There’s a first time for everything after death. First birthday, first Christmas, first anniversary. Even the ticking of the clock, the passing of every day, brings a new ‘first’. Every 25th of the month I think: “That’s one month without her, that’s two, that’s three…”
This weekend it was four. And it happened to be Mother’s Day too. My first Mother’s Day without a mum.
The sadness bubbled up inside me as the day drew nearer. First there were the emails from Moon Pig and the popup ads from M&S, reminding me to purchase the perfect card and the perfect gift for my perfect mum. I hit delete every time, like a reflex, barely giving it time to register. There was the moment I passed on the opportunity to spend the day with my husband and mother in law, knowing that I probably wasn’t ready to join in. Not this year. Then it was the kids at school asking when we’d be making Mother’s Day cards, and realising that the idea of doing that would require a kind of strength I didn’t think I had. And then, finally, it was being in the supermarket last weekend, queuing up in front of the Mother’s Day cards, and finding that I couldn’t tear my eyes away. I stood there, finally broken, knowing that I wouldn’t buy a Mother’s Day card again. And that made me feel very sad.
And the thing is, it was always a difficult day for me even before my mother died. Because they don’t sell cards that say, “Our relationship is really complicated but I love the bones of you anyway.” There was never the perfect card, even when I made it myself. Days like this always illuminate what’s missing, and this year it was going to be hard in a whole new way.
But I woke up today and the sun was shining. The clocks went forward, officially marking the arrival of Spring, and as the light streamed in through the curtains, I realised that hiding under the covers feeling sad would be a waste of a perfectly good Sunday. My husband was away with his own mum, so when I got up, I had the house to myself. I indulged in a few hours of catch up TV, whilst drinking tea and eating crumpets in my pyjamas, and avoided social media like the plague. A few friends sent kind messages to say that they were thinking of me, and it felt nice to know that the act of mothering can come from anyone.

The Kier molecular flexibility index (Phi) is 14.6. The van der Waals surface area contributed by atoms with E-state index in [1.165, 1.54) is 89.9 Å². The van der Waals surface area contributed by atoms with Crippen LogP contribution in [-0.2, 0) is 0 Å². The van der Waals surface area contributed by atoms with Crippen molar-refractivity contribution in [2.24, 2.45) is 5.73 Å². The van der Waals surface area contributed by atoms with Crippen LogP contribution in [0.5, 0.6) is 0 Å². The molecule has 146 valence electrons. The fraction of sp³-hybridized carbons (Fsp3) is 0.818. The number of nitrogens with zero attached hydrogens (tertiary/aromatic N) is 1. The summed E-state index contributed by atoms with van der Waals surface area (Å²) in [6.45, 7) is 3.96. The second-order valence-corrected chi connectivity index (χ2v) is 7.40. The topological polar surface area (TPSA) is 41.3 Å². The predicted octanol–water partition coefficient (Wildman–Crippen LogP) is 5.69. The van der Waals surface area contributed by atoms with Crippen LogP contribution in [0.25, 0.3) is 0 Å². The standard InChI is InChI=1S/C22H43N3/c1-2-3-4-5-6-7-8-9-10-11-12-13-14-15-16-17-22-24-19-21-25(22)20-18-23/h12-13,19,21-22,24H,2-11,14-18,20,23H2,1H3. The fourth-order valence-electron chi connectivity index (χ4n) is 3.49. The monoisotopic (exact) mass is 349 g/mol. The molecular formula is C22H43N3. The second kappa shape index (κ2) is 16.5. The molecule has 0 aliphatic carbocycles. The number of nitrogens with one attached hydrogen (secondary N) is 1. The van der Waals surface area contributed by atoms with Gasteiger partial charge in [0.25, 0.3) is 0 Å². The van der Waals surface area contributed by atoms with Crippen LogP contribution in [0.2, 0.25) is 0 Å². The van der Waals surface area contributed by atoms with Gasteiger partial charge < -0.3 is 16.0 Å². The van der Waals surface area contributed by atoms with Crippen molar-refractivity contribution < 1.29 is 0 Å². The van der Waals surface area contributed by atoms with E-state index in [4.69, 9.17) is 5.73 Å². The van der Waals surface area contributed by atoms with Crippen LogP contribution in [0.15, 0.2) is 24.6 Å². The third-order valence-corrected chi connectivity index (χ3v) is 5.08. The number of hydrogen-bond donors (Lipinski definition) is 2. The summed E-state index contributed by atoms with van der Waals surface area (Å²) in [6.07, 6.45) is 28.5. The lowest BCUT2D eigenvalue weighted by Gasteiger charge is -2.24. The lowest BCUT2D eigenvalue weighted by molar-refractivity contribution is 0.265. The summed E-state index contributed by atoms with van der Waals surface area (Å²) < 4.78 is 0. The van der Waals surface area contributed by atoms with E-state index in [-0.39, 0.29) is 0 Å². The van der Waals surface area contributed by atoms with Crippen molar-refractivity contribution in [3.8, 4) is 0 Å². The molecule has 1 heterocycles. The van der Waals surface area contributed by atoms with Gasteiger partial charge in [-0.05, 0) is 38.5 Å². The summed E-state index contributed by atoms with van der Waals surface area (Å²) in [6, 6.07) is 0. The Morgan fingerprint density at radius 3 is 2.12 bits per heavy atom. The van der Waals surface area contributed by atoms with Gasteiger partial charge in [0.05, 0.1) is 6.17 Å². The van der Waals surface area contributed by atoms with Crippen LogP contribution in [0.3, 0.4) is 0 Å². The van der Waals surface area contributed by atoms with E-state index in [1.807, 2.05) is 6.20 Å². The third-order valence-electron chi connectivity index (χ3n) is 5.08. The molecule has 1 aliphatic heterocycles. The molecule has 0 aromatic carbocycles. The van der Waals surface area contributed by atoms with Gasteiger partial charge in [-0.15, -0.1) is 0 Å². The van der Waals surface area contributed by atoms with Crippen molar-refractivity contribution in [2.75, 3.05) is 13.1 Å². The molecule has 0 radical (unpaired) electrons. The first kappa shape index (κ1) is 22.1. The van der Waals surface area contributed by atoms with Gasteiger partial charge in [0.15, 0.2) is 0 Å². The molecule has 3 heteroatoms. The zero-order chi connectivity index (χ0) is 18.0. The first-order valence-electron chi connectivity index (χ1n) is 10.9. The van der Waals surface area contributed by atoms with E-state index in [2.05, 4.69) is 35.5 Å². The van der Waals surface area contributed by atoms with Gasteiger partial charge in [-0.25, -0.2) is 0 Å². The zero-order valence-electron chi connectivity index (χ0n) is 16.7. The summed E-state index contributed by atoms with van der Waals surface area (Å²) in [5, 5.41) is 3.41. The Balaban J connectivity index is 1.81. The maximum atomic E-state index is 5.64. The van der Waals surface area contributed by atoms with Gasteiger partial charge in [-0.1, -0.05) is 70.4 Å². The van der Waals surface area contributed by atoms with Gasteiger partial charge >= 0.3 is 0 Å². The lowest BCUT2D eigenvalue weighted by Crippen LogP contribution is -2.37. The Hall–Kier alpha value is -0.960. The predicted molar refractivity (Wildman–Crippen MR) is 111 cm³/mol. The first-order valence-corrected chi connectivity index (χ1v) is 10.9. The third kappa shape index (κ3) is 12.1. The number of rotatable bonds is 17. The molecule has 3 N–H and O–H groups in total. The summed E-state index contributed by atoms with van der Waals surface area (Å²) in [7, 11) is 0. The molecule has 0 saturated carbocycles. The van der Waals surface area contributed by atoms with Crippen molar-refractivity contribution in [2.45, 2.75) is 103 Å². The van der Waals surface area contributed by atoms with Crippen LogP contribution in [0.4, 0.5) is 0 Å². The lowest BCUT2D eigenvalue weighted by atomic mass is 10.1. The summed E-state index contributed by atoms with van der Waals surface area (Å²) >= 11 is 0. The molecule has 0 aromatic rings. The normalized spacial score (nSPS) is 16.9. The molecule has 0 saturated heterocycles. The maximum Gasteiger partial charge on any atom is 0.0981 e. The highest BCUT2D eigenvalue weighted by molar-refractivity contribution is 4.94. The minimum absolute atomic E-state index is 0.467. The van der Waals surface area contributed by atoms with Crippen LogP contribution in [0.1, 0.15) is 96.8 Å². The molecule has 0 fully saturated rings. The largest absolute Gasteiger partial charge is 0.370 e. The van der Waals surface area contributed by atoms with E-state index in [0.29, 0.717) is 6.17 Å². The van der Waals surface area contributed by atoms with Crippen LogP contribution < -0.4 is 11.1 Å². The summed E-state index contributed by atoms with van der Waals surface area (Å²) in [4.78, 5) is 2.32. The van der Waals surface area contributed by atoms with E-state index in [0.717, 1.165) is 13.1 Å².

Following some advice that I received last week, I sat down and wrote my mum a letter. It was somewhat cathartic to say everything that was in my heart, knowing that she would never read it, and it meant that I could wish her a Happy Mother’s Day after all. A few fat tears rolled out and splashed onto the paper, but when I sealed the envelope, I felt good.
Later, I went out for a run. The sun was still shining and for the first time this year, it didn’t feel cold. I ran up to Hampstead Heath with some emotional nineties dance anthems blasting through my headphones, and with every breath, I felt her with me. She was there in the sunshine, there in the blueness of the sky, there in the buds of blossom on the tree. No longer physically here, she can be whatever I want her to be now.
On my way home, I bought some massively overpriced flowers from a vendor in Kentish Town, and carried them home for my mum. I put them in a vase to bask in the sunlight and placed her letter underneath. She always loved flowers, and I hoped that these ones were bright enough to catch her eye from way up there.
As shitty Mother’s Days go, mine wasn’t all that bad in the end. She never once left my thoughts, which made it feel like we’d shared the day together. I felt closer to her today than I have for a long time, and that felt good.
Happy Mother’s Day, Mum. Thank you for a lovely day.